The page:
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Te cannon an' te pluff trakoon,
Sore proke her rank an' pore her toon,
Her nain sell ne'er cot sic a stoon,

As Cot shall answer me, man.

In

Pig Satan sent te plan frae hell,
Or put our chiefs peside hersell,
To plant tem on te open fell,

pase artillery's ee, man.
For had she met te gruesome Tuke
At ford of Spey or Prae-Calrook,
Te ploot of every foreign pouk

Had dyed te Cherman sea, man.

She fought for all she loved or had, And for te right; put Heavin forpade, And mony a bonny Heelant lad

Lay pleeding on te prae, man. Fat could she too, fat could she say? Te crand M‘Tonald was away, And her nown chief tat luckless tay

Pe far peyond Dunvey, man.

MʻPherson and M'Gregor poth,
Te men of Moidart and Glen-quoich,
And cood MʻKenzies of te Doich,

All absent from te field, man.
Te sorde was sharp, te arm was true,
Pe honour still her nainsell's tue,
Impossibles she cou'd not do,

Though laith she pe to yield, man.

When Sharles first wi' the flighters met,
Praif lad, he thought us pack to ket,
“ Turn, turn,” he cry't, “ and face tem yet,

We'll conquer, or we'll tee, man!”
Put her nainsell shumpit owre te purn,
And sweart pe Cot she wudna turn,
For ter was nought put shoot and purn,

And hanging on te tree, man.

Fie, ploody Tuke, fat ail't her ten,
To rafage every Heelant glen ?
Her crime was truth, and lofe to ane,

She had no hate at tee, man.

And you,

and

yours, will yet pe klad To trust te honest Heelant lad; Te ponnit plue and pelted plaid

Will stand te last of tree, man.

HYMN TO THE EVENING STAR.

WRITTEN in 1811. All the pieces which I wrote at that age have a melody in them, which, since that period, I have never been able to reach ; but they are often deficient in real stamina.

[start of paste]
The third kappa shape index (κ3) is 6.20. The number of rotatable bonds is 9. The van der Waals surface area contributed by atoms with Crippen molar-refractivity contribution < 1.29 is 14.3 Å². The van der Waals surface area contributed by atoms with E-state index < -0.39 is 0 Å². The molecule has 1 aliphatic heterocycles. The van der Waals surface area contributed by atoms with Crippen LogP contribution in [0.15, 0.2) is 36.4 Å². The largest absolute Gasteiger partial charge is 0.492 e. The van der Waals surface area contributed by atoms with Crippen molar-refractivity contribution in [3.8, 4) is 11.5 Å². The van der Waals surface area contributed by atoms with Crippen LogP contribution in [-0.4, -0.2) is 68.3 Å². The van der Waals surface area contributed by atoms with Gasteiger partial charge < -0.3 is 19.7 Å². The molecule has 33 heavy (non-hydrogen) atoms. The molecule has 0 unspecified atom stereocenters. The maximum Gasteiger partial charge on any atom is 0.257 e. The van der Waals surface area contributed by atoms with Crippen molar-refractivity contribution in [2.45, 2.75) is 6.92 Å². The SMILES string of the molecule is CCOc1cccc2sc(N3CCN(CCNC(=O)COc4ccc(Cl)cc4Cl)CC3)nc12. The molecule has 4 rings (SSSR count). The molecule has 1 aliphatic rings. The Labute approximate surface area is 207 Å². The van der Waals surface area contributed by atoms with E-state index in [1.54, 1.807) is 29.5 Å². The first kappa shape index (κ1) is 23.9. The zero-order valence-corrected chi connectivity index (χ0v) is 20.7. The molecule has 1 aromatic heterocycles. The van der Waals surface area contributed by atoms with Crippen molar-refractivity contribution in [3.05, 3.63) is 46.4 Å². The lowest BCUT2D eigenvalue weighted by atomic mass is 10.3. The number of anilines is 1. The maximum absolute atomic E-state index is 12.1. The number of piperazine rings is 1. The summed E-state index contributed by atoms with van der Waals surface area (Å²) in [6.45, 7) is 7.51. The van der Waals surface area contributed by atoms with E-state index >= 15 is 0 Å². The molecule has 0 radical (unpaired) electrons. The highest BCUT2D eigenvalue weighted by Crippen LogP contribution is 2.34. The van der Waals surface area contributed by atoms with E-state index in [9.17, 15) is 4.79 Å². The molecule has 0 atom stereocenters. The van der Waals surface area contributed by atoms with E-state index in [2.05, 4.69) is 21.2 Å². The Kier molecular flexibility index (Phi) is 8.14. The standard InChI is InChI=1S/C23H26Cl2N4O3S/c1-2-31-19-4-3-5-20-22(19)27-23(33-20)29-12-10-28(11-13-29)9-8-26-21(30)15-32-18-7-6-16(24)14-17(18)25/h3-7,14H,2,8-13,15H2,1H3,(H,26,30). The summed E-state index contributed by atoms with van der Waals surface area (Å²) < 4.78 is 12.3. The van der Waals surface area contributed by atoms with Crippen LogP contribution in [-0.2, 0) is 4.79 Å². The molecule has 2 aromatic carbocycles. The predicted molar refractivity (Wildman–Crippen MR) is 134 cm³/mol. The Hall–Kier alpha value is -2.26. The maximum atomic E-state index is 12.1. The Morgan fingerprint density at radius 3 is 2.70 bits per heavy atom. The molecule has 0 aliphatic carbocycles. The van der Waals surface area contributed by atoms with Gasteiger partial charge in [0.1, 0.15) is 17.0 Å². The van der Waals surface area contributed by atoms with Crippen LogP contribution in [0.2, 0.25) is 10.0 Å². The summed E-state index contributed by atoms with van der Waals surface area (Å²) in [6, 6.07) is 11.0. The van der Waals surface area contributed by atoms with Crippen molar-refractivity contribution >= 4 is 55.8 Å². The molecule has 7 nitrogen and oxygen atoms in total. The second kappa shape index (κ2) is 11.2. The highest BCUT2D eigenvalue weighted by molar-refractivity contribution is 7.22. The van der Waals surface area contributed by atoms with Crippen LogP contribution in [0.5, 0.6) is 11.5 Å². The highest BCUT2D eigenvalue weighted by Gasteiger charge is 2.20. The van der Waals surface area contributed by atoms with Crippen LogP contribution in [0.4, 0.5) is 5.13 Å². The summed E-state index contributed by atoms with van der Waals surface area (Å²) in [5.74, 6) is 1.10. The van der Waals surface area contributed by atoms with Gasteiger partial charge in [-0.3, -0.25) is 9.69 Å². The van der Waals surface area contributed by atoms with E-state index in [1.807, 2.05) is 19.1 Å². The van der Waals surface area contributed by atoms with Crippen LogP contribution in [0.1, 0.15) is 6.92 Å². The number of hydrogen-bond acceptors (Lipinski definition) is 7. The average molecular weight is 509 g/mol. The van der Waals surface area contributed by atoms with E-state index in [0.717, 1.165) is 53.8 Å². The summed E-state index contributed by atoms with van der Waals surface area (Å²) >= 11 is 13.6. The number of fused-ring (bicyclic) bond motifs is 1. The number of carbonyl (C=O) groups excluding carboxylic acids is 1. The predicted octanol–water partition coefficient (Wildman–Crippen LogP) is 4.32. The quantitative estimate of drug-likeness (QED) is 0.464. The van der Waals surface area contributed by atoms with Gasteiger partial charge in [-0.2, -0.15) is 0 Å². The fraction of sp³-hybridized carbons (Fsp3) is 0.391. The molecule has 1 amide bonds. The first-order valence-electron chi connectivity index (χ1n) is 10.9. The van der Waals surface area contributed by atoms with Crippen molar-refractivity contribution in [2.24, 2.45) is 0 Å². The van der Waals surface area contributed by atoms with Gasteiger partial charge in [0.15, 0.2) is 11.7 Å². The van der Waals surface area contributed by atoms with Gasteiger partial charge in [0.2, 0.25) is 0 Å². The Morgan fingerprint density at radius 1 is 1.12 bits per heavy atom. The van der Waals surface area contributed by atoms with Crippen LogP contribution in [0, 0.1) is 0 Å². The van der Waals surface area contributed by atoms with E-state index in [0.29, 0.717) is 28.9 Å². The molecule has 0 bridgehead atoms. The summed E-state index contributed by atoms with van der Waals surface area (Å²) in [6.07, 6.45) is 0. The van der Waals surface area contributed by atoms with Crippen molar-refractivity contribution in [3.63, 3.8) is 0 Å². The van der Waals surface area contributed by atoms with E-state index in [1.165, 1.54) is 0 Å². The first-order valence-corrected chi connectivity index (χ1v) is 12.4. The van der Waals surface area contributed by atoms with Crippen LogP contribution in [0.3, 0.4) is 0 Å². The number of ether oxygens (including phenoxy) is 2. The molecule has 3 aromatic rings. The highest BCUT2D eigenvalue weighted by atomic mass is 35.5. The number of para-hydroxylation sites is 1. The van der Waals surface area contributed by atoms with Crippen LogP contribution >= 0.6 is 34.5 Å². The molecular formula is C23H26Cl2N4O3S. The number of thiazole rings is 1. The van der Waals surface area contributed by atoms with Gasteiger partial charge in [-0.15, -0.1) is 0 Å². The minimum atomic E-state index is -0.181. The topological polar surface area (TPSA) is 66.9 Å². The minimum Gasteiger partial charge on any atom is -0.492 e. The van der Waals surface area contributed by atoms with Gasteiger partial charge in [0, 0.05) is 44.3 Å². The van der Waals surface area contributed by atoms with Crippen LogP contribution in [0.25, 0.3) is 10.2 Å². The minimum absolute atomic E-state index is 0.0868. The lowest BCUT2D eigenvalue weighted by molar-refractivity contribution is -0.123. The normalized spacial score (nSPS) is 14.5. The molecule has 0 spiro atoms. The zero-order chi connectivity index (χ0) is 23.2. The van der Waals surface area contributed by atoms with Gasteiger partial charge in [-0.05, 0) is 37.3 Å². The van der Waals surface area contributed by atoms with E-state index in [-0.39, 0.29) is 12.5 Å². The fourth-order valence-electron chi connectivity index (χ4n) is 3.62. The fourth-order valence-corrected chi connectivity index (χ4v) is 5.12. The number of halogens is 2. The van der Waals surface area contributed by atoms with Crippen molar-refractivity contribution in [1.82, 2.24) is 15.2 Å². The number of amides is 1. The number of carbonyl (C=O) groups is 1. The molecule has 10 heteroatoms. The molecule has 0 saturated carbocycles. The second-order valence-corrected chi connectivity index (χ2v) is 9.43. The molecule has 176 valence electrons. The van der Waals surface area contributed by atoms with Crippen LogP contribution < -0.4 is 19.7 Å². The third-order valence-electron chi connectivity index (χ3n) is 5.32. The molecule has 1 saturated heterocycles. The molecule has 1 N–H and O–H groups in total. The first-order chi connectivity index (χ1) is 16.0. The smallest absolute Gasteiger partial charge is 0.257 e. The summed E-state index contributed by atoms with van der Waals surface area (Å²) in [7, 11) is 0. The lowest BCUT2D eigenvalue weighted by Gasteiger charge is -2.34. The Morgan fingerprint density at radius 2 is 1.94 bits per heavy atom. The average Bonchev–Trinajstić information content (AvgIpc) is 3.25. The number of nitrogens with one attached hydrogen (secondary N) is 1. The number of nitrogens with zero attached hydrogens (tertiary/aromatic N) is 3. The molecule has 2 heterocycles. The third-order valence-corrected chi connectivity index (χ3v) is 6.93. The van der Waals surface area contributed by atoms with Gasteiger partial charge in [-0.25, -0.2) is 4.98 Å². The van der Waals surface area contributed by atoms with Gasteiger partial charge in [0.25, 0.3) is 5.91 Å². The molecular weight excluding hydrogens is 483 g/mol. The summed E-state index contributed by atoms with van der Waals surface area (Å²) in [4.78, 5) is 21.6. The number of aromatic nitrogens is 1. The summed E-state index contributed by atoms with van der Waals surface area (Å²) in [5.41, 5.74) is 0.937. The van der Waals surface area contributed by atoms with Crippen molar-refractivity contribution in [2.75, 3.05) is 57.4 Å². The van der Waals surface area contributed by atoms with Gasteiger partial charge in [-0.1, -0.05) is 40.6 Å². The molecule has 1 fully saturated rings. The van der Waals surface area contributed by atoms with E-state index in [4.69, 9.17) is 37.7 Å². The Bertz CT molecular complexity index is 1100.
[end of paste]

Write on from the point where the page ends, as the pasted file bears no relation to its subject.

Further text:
Arise, arise, thou queen of Love,

Thy bed is chill'd with evening dew
Thy robe the virgin fays have wove,

And rear'd thy canopy of blue.
O, let me see thy golden breast,

Thy amber halo o'er the hill,
And all the chambers of the west

Thy coronal with glory fill.

O, come—the evening colours fade,

Soft silence broods o'er lawn and lee; And beauty in the greenwood shade,

Uplifts a longing eye for thee. Thy temple be this silvan bower,

Where wounded lovers kneel confest; Thine altar-cloth the daisy flower,

Thy tabernacle, beauty's breast.

Be this thy dearest, holiest shrine,

Thy breviary two beaming eyes;
And aye I'll pant to see thee shine-

Beloved star, arise, arise!
As slowly steals an angel's wing,

Thy light pavilion down the sky;
Before thee let young seraphs sing

The softest love-sick melody.

And here, on thy beloved shrine,

Where fragrant flowers of incense glow, Pure as that heavenly breast of thine,

And fairer than the virgin snow ;

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